When I heard that WGBH was putting on a Downton Abbey 1920s themed event, I knew I was going to have to attend! Because there were only a couple of weeks until the event, I knew I wasn't going to be attending in costume, because that would just be crazy. But I started working on a copy of an antique 1920s brassiere in my collection anyhow, and bought some silk for a 1920s dress I'd make "some day," because now I had 1920s on the brain. . .
Long story short, I decided the day before the event that there was no way I was going without a costume, and I pulled another classic Jenni over-night costume-making adventure! I made this entire dress - plus a slip - plus finishing the brassiere repro - in just under two days. Madness! The only thing that wasn't finished was that I didn't hem the dress. That probably seems lame, because seriously, how long does it take to hem a dress, right? But I was literally sewing the straps of the brassiere and slip while it was on my body, while I was frantically dressing to go. We were a little bit late, but that's fashionable, right?
This event was so much fun! They had everything you can imagine, from dancing and live 1920s style music, to a fashion show, to delightful champagne and 1920s themed cocktails. One of my favorite bits of the evening was getting pictures in front of the backdrop of Highclere Castle (aka, Downton Abbey). . . (Please ignore that my dress is too long; it will be correct once it is hemmed!)
We also had a blast with the photo booth. Of course, our pictures clearly show what serious people we are. . .
My dress was inspired by one I saw from an early 1920s National Suit & Cloak illustration. When I was still in my "I won't make a dress for the Downton event, but I want a 1920s dress some day" frame of mind, I was all about embroidering the dress. . . But when I decided to make a dress over night, obviously that was out of the question! I'll go back and add some embroidery at a future date. . .
However, without the embroidery, my dress was looking quite plain. I was going to make a self-fabric sash, but then I remembered this antique belt I had in my collection, which was a gift from Glenn last year. It was too small for me, but I added a small piece of fabric temporarily to make it work. I think it worked out pretty well!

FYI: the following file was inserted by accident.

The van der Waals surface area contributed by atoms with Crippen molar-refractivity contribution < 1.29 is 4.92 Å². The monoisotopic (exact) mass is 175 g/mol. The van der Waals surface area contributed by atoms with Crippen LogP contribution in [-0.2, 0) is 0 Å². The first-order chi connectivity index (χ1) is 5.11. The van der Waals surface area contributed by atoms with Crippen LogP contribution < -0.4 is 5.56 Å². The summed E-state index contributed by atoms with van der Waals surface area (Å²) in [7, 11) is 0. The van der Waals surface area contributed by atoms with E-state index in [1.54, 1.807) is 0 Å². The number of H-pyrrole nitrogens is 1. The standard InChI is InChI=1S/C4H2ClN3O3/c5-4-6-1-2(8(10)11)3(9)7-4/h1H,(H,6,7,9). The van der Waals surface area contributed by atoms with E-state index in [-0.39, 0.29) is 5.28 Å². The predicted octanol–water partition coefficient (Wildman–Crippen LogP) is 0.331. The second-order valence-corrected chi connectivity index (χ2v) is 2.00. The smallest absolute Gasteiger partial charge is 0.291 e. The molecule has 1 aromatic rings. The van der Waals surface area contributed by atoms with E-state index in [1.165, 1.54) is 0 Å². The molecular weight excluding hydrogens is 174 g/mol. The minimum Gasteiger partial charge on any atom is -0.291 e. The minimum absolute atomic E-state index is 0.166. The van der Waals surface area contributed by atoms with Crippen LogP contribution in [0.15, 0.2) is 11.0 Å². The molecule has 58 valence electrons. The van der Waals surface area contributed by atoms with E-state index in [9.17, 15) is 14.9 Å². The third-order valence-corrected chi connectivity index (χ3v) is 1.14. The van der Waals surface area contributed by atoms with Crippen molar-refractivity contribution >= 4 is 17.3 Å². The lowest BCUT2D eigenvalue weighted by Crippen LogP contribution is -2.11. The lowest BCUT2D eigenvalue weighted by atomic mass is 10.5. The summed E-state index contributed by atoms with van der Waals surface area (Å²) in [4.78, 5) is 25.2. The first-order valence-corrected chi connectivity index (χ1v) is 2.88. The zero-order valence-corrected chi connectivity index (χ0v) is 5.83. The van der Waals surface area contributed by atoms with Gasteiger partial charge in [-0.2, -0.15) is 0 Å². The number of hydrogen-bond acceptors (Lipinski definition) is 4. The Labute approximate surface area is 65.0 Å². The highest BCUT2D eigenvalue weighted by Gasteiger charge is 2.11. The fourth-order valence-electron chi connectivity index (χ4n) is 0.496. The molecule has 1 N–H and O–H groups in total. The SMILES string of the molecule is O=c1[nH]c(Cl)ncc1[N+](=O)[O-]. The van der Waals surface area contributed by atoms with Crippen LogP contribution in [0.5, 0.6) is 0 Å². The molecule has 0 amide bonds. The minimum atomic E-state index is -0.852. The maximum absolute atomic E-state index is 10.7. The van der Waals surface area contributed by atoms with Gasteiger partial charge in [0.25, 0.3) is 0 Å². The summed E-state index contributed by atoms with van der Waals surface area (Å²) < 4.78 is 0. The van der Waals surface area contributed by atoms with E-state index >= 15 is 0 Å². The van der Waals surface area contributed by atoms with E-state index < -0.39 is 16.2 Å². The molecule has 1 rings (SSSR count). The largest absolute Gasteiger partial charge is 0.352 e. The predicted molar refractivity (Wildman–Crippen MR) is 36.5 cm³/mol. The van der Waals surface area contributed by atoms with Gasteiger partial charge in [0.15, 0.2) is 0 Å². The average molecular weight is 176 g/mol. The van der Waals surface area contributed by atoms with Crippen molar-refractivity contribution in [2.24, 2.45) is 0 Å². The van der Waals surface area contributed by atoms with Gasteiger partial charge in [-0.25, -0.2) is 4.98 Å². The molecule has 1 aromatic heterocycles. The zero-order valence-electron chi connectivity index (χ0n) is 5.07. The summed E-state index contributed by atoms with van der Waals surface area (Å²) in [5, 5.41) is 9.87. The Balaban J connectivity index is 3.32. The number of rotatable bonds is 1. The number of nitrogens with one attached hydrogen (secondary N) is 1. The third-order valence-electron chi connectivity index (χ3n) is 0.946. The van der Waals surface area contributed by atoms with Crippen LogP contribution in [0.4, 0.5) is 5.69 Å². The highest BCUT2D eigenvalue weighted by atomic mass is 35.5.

The dress is made of silk (georgette, maybe?) and this is fabric likes to slip around and shapeshift, and can be a beast to work with, but here's my pro tip for you: Put a bit of tissue paper beneath the fabric, sew through the fabric and tissue, and then tear away the tissue. (Actually, what I'm using here is medical exam table paper. So there's another pro tip for you: Medical exam table paper! Not only is it good for sewing slippery sheer silks, but I also use it for tracing patterns and making initial drafts of my own patterns, because you can see through it to trace, and it's flexible enough that you can pin it and see how it's shaping over the body or dress form, yet just sturdy enough to put up with that sort of thing. And it's cheap!)
In the midst of all this sewing, I decided I would try - for the first time ever - to get marcel waves in my hair. So I took a patterning break and set my hair, and later a sewing break to see how it turned out. Before I brushed it out, it was pretty awesome! But then I brushed it and it sort of went crazy. . .
I think if I had more skill/practice, I could have worked with it more and made it awesome, but of course I didn't, plus I had plenty of sewing ahead of me! So I just ended up curling my hair and doing the best I could to give it an early 1920s look, which is more appropriate to the era of my dress than the severe marcel waves anyhow.
All in all, it was a spectacular evening, and I hope they will host it again next year!